Over the past couple of years, new laws have been passed in order to strengthen the means of combatting infringement and counterfeiting. The October 29, 2007 Act complemented and reinforced the intellectual property laws of February 5, 1994, March 18, 2003, and March 9, 2004, and it shifted the April 29, 2004 European directive, which itself was largely inspired by French law. Most recently, the Act of March 11, 2014 included new provisions concerning proof of infringement, adapted to match the acts committed more frequently today, and it also expanded the damages an injured party can receive in civil court. Picovschi Lawyers is committed to combatting infringement and will discuss some of the legal aspects below.
The law of October 29, 2007: Specialized courts
This law applies to all intellectual property rights. It takes into account the snowball effect of counterfeiting in an industrialized setting, which has consequences such as job loss, loss of tax revenues, penalties on the property, etc., all of which are not only costly for companies but also for consumers.
The decree of October 9, 2009, in which the law of October 29, 2007 was applied, granted the nine high courts exclusive jurisdiction over intellectual property cases. The Court of Jurisdictional Issues affirmed this decree on May 2, 2011.
However, be careful with patents for inventions—only the court in Paris has jurisdiction for these disputes.
Before this law, commercial courts handled these cases.
The new law also expands the role and resources of customs and judicial agencies that are involved in the fight against counterfeiting and infringement.
The law introduces new means to prevent imminent infringement and injunctions to stop infringement that is occurring at the moment. The judge may award the plaintiff provisional damages if it is a fairly incontestable case of infringement, grant an injunction, or order that assets be seized if the plaintiff makes a strong case that efforts to recover damages might be unsuccessful. Generally, counterfeit products are removed from commercial channels and are destroyed, along with the materials involved in their manufacture.
In addition, a right of information has been established that obliges the authorities to provide information on the quantities and prices of the counterfeit items and the previous producers and consumers so that the entire network can be traced and dismantled. Making such information available is a major development in the fight against counterfeiting networks, with few legitimate exceptions.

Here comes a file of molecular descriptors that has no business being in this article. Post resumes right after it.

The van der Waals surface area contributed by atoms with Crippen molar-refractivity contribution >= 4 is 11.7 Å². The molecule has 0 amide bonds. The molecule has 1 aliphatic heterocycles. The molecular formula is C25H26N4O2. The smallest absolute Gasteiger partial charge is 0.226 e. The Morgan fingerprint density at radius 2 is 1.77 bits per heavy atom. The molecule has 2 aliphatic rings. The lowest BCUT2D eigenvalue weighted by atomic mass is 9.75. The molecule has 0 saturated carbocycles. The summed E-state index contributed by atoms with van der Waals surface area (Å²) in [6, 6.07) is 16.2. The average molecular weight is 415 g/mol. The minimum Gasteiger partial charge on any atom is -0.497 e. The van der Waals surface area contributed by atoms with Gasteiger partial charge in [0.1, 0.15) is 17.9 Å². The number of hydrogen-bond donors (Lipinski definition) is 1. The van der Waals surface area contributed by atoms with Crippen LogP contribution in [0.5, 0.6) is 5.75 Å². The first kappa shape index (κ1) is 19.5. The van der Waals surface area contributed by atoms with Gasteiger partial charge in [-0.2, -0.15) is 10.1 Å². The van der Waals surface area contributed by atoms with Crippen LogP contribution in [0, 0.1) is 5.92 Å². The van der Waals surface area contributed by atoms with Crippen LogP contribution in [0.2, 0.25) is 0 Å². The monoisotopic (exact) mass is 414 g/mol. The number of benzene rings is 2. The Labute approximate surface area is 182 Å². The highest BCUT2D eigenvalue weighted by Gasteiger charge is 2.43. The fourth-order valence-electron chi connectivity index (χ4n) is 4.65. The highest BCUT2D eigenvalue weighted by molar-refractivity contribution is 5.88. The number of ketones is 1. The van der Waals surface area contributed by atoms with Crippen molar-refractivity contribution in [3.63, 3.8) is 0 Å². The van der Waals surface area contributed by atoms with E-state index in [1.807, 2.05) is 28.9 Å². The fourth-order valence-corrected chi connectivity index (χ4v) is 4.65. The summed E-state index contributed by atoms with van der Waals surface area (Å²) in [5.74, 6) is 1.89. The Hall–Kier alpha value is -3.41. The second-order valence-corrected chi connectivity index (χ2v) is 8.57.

Finally, another legislative advancement involves compensation and damages for victims of infringement. It takes into account the infringing party’s profits, and the proper title-holder can seek flat-rate compensation at least equal to if not greater than the amount of royalties that should have been paid. Tougher sanctions exist if the counterfeiting affected the health and safety of people and/or animals.
The law of March 11, 2014: New resources for lawyers in the fight against counterfeiting
The March 11, 2014 act has strengthened the fight against counterfeiting by providing better ways for lawyers to defend their clients.
Under the right to information, lawyers can now file for disclosure of documents in chambers, before any judgment, in order to verify evidence and justify claims for damages. Judges can also order that any document be disclosed, with no limits currently placed upon this capacity.
For requests to seize counterfeits and assets, the process is standardized for brands, software, databases, trademark law, industrial designs, and patents.
Employing the services of an intellectual property lawyer before you go to court is essential, and our lawyers will help you prepare a good strategy to defend your interests.
Rapidly changing counterfeiting techniques, paperless, instantaneous means of communication and exchanging information, and the rise of counterfeited products necessitate the introduction of new legal recourses to fight counterfeiters more effectively. Only an experienced lawyer will have the necessary know-how to employ all the different legal tools available for these cases.